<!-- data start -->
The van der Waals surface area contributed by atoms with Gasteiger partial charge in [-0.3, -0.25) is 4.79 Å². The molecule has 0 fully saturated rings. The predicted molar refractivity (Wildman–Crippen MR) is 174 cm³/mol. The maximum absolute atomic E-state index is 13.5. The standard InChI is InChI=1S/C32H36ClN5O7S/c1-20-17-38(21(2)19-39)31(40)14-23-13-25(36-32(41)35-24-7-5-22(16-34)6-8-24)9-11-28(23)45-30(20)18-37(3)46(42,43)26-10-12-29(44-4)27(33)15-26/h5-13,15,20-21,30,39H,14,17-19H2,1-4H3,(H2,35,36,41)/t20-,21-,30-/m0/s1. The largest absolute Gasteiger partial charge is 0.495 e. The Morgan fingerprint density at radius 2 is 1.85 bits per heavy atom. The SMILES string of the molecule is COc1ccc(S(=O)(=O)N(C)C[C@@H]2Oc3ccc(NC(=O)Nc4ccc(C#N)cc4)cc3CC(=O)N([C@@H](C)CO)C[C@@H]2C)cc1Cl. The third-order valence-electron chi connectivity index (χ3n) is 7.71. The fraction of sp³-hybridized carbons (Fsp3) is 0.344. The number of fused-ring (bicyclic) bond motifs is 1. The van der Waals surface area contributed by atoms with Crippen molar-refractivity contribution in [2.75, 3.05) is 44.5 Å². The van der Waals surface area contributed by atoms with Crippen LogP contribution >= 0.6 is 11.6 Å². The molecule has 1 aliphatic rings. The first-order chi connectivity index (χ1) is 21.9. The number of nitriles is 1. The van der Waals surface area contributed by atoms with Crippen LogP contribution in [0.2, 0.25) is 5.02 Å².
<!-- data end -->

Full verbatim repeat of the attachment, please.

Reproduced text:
The van der Waals surface area contributed by atoms with Gasteiger partial charge in [-0.3, -0.25) is 4.79 Å². The molecule has 0 fully saturated rings. The predicted molar refractivity (Wildman–Crippen MR) is 174 cm³/mol. The maximum absolute atomic E-state index is 13.5. The standard InChI is InChI=1S/C32H36ClN5O7S/c1-20-17-38(21(2)19-39)31(40)14-23-13-25(36-32(41)35-24-7-5-22(16-34)6-8-24)9-11-28(23)45-30(20)18-37(3)46(42,43)26-10-12-29(44-4)27(33)15-26/h5-13,15,20-21,30,39H,14,17-19H2,1-4H3,(H2,35,36,41)/t20-,21-,30-/m0/s1. The largest absolute Gasteiger partial charge is 0.495 e. The Morgan fingerprint density at radius 2 is 1.85 bits per heavy atom. The SMILES string of the molecule is COc1ccc(S(=O)(=O)N(C)C[C@@H]2Oc3ccc(NC(=O)Nc4ccc(C#N)cc4)cc3CC(=O)N([C@@H](C)CO)C[C@@H]2C)cc1Cl. The third-order valence-electron chi connectivity index (χ3n) is 7.71. The fraction of sp³-hybridized carbons (Fsp3) is 0.344. The number of fused-ring (bicyclic) bond motifs is 1. The van der Waals surface area contributed by atoms with Crippen molar-refractivity contribution in [2.75, 3.05) is 44.5 Å². The van der Waals surface area contributed by atoms with Crippen LogP contribution >= 0.6 is 11.6 Å². The molecule has 1 aliphatic rings. The first-order chi connectivity index (χ1) is 21.9. The number of nitriles is 1. The van der Waals surface area contributed by atoms with Crippen LogP contribution in [0.2, 0.25) is 5.02 Å².